Research shows that productivity and average income are much higher in Peru’s formal sector while necessity continues to drive informality.
With the recent declaration by the International Labor Organization that the deaths of 4 young men in a recent Lima fire were a case of “modern slavery,” it seems that a new light has been cast upon the dark underbelly of Peru’s large informal sector.
El Comercio reports that President Pedro Pablo Kuczynski attributed the fire directly to informality. It is a phenomenon that is endemic in Peru; 88% of micro-businesses in Peru work under informal labor conditions. The deaths of young workers being locked inside during the disaster reveal the worst that can happen under these circumstances.
However, there are less sensational ways that informality is harmful to workers and society as a whole. The story lies in the numbers. El Comercio reports that the average salary for micro-business employees in the formal sector is S/1,980. In the informal sector it is only S/819, less than the national minimum wage of S/850.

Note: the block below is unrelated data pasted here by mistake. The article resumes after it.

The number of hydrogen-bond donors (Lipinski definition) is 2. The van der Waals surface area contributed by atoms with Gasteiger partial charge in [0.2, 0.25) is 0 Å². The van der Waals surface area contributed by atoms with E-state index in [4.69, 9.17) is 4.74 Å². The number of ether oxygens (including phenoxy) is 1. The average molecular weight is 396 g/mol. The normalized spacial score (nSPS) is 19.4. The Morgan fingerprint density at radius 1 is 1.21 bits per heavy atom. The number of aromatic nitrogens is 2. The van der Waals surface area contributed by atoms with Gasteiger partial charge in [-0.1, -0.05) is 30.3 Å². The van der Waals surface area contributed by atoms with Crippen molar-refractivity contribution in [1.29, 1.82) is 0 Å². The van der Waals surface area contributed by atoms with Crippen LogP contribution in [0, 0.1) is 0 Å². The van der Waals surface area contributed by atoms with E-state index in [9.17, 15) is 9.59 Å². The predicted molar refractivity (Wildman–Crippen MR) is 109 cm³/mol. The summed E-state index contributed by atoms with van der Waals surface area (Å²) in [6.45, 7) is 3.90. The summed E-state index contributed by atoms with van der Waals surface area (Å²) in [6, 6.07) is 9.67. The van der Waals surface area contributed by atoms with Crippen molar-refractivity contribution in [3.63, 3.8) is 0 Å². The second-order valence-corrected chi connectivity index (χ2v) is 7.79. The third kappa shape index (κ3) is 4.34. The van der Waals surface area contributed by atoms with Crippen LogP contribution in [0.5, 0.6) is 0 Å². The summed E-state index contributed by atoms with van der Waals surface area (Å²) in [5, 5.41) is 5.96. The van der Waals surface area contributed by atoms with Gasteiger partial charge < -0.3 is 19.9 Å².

It seems obvious that working in the formal sector is better than working in the informal sector. Why then do people allow their small businesses to remain in the informal sector?
The National Statistics Office of Peru did a study on this and found that only 5% remained informal because of costs, lack of time, or difficulty with the formalization process. This goes against common belief that people are unable to formalize because of an impenetrable bureaucratic structure, which may have been true in the past.
Today, the most common reasons cited for not formalizing are that it isn’t considered necessary (48%), it’s a small business (34%), or it’s just an “odd job” (10%). Also, 48% of respondents cited “economic necessity” as the reason for starting their informal business. Put the numbers together and it seems clear that informality is a result of a lack of options and not of choice.
A recent International Monetary Fund (IMF) report explicitly singled out informality as a roadblock for Peru on the path to becoming a high-income nation. The report claims that “generous labor laws” in Peru make it difficult to fire employees that become too costly. The result is that more than half of the workforce is stuck outside of the formal system while those inside are overly protected and receive all the benefits.
What do you think about the labor situation in Peru? Let us know here at Living in Peru.
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